Most Twitter (NYSE:TWTR) users are familiar with "bot" accounts that automatically pump out tweets and retweets throughout the day. At the end of 2014, Twitter admitted that 8.5% of its users were bots, or programs which "contacted its servers for regular updates" without any human interaction. It also warned that calculations of monthly active users (MAUs) "may be affected" by bot activity. Despite those issues, Twitter hasn't updated its bot tally since then, leaving advertisers and investors in the dark regarding how many of its users are actually human.
Why bots exist
The key difference between Twitter and Facebook is that the former thrives on strangers following you, while the latter enhances connections with family members, friends, and real-life acquaintances.
Since Twitter is a virtual soapbox which grows taller with more followers, it's an ideal platform for brands, celebrities, or journalists who want to attract attention. To gain credibility, many users buy software-generated users from gray market sites. As of this writing, one such site is selling 18,000 followers for just $15. These sites also sell bulk packages of likes and retweets, which are automatically executed by bot accounts.
Twitter's dirty secret
These bots are worthless to paying advertisers, but they basically form the foundation of Twitter's soapbox ecosystem. According to Twitter Audit, only 56% of President Obama's 5 million followers are likely human. The rest are either software generated accounts or bots that mindlessly retweet his messages.
However, Twitter won't flush out these bot accounts for several reasons. Last quarter, Twitter's data licensing business, which sends a "firehose" of tweets to certain companies, generated 10% of its revenue. If Twitter starts killing bots, retweets could sharply decline and reduce the total number of tweets it can sell to businesses. Killing off bot accounts would also reduce its closely watched MAU count, which grew just 11% annually last quarter.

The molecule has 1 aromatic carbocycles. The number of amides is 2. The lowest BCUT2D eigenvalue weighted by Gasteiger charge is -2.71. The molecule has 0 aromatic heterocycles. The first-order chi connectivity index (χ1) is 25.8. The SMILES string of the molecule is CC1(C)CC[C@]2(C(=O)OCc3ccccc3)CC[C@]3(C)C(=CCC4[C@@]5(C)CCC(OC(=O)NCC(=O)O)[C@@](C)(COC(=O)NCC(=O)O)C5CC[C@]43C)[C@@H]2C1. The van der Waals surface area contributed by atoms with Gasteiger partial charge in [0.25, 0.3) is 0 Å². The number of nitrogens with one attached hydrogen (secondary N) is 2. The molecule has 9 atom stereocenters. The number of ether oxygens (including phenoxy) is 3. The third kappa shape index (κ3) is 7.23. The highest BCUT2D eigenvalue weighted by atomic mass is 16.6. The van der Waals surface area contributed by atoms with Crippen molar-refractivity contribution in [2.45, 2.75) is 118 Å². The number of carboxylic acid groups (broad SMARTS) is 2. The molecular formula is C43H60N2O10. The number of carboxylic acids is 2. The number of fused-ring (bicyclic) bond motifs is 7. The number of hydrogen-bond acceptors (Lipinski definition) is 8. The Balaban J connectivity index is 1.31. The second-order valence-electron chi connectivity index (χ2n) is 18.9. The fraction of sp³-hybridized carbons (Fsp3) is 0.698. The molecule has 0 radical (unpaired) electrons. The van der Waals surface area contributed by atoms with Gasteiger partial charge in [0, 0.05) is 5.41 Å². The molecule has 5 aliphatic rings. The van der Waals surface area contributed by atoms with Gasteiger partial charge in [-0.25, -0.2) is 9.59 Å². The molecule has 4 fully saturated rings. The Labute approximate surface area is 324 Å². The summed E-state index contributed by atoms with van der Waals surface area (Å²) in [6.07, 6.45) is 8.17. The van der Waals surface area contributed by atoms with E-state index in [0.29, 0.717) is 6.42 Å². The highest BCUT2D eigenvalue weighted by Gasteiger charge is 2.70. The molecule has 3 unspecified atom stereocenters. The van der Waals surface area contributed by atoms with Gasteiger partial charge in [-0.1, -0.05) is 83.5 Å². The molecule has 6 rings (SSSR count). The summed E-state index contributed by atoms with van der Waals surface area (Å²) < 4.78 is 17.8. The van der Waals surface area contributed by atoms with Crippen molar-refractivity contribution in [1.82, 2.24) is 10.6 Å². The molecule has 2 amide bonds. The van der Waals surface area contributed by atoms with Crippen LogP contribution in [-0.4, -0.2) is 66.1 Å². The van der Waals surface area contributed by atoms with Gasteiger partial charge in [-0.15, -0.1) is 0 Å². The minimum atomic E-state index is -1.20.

Twitter is so desperate for MAU growth that it classifies automated software, like Apple's Shared Links feature on Safari, as "active users." In the past, Shared Links automatically aggregated links from followed Twitter accounts onto a bookmark-like page, and Twitter counted every automatic update as an "active" user. But after the iOS 8 update, Shared Links only updated the links whenever it was manually opened. In response, Twitter blamed the iDevice maker for its loss of 4 million "MAUs" during the fourth quarter of 2014.
Twitter's attempt to handle bots backfires
For companies that use Twitter as a free advertising platform for viral tweets, bots are helpful. But for companies that pay Twitter for Promoted Tweets, Accounts, and Trends, bots deliver useless interactions which make it impossible to gauge how many real people see an ad.
That's why Twitter replaced its "cost-per-engagement" model -- where advertisers paid whenever users clicked, replied to, retweeted, or liked a promoted tweet -- with a selective one which let advertisers pick the engagements they paid for. In addition to the original interactions, advertisers could choose to only pay if a user did something that a bot couldn't do, like downloading a promoted app, signing up for marketing emails, or buying a product from an external website.
Twitter thought that this strategy would encourage smaller businesses to buy cheaper promoted tweets while convincing larger customers to buy additional engagements. Instead, it backfired and let customers buy fewer types of engagements, resulting in fewer clicks and less ad revenue. That's why analysts only expect Twitter's full-year revenue to rise 58% annually this year, down from 241% growth in 2014.
Is Twitter built on quicksand?
If CEO Jack Dorsey wants to save Twitter, he needs to face this bot problem. If we assume that Twitter's 8.5% figure is accurate, the official MAU count should be reduced by 27 million. If that percentage has risen higher since last December, Twitter should update that figure quarterly so average revenue per human user is more accurate. Turning a blind eye to these problems for the sake of short-term data licensing and MAU growth could cause advertisers -- and investors -- to flee for the exits.